So, this year he’s supporting Biden, whom he says has a “great heart” and potentially can build political and social bridges. Hunter had never endorsed a candidate before, he said. Now that he has, he said, he has had speaking engagements withdrawn and received signals, as he put it, that he had crossed the line in the evangelical community.
“I had to do what I could to make the future well-being of all people possible,” Hunter said. “I feel like this is an election like we have not seen before. I just felt like, for my own spiritual integrity, no matter how beat up, no matter how ostracized, I just needed to do this. And so that's why I did it.”
He said his resolve comes from a spiritual transformation that started during the civil rights movement and continued in recent years, when said he changed his efforts and emphasis from interpreting the Bible to imitating Jesus. That explains what he calls a balanced message that puts as much emphasis on Earth — particularly the struggles of the poor, homeless, and vulnerable — as on Heaven.
As Jesus did, he said, he aims to extend boundaries. He seeks more discussion and inclusion on topics such as racism, inequality, and LGBTQ.
His views on multiple topics
Asked about abortion, Hunter said: “I am against abortion. However, my strategy is that since 70-plus percent of the mothers who choose to get abortions do at least in large part because of lack of financial resources and lack of child care and other things, that if we give them the resources to carry their babies to term, then we can lower the number of women getting abortions.”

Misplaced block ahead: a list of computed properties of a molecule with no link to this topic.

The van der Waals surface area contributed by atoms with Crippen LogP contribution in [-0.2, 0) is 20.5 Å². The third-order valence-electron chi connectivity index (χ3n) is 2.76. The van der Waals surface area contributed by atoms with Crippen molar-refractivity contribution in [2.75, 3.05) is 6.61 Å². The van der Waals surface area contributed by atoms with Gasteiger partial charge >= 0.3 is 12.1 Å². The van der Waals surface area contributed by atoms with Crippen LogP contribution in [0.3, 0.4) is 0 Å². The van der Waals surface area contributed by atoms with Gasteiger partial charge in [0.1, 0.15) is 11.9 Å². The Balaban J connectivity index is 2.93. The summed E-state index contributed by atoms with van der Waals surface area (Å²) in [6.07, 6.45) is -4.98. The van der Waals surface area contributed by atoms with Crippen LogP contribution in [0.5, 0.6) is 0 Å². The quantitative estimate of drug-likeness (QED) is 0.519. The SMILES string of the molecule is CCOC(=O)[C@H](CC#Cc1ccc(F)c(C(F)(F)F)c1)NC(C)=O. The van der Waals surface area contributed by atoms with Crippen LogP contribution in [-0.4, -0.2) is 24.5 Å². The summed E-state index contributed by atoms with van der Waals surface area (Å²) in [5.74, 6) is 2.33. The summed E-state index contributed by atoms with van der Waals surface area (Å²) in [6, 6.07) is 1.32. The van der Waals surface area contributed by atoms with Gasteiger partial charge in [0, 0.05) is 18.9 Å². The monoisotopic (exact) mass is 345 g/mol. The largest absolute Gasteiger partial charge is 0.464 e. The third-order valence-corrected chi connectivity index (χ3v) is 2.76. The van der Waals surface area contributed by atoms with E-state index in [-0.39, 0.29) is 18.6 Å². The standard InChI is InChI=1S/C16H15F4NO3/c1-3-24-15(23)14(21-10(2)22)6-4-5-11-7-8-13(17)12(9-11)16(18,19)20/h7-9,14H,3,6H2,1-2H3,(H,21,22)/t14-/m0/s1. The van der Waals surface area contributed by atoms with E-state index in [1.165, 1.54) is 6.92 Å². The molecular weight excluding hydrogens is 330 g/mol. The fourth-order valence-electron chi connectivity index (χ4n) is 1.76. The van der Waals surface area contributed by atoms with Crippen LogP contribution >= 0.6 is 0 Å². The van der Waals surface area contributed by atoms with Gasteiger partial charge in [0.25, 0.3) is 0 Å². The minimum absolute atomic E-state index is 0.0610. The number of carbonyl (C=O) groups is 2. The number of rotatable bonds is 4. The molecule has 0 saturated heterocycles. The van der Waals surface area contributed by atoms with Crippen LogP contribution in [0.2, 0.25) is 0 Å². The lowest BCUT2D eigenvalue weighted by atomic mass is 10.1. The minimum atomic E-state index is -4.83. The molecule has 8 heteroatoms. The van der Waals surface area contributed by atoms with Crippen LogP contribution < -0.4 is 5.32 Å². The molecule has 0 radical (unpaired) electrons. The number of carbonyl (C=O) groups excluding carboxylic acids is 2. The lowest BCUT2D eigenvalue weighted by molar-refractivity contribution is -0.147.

About climate change: “I've been an environmentalist, somebody who is pro-taking-care-of-the-Earth. That was our first command from God, in Genesis 2:15 — “Take care of this place” — and it’s never been rescinded. So, the poisoning of our atmosphere is having pretty radical consequences, especially again for the vulnerable. So, to me, this is a pro-life issue.”
About the biggest issues facing Central Florida: Homelessness and “the economic division and the growing gap between (the rich and) the people we need for this economy — the service people, because we're the entertainment center. So, you're going to have this whole group of people who can very easily be exploited and used in ways that would not give them dignity.”
About prosperity theology, a belief peached by wealthy megachurch pastors — that faith in God and donations to the church will produce material wealth: “The image of some hardworking person coming to a church and being promised prosperity, If they'll just give not only a tithe but everything they can afford so that a pastor can live in a multimillion-dollar house, grow rich off of those proceeds, and own airplanes — makes me sick. That is not the Jesus I know.”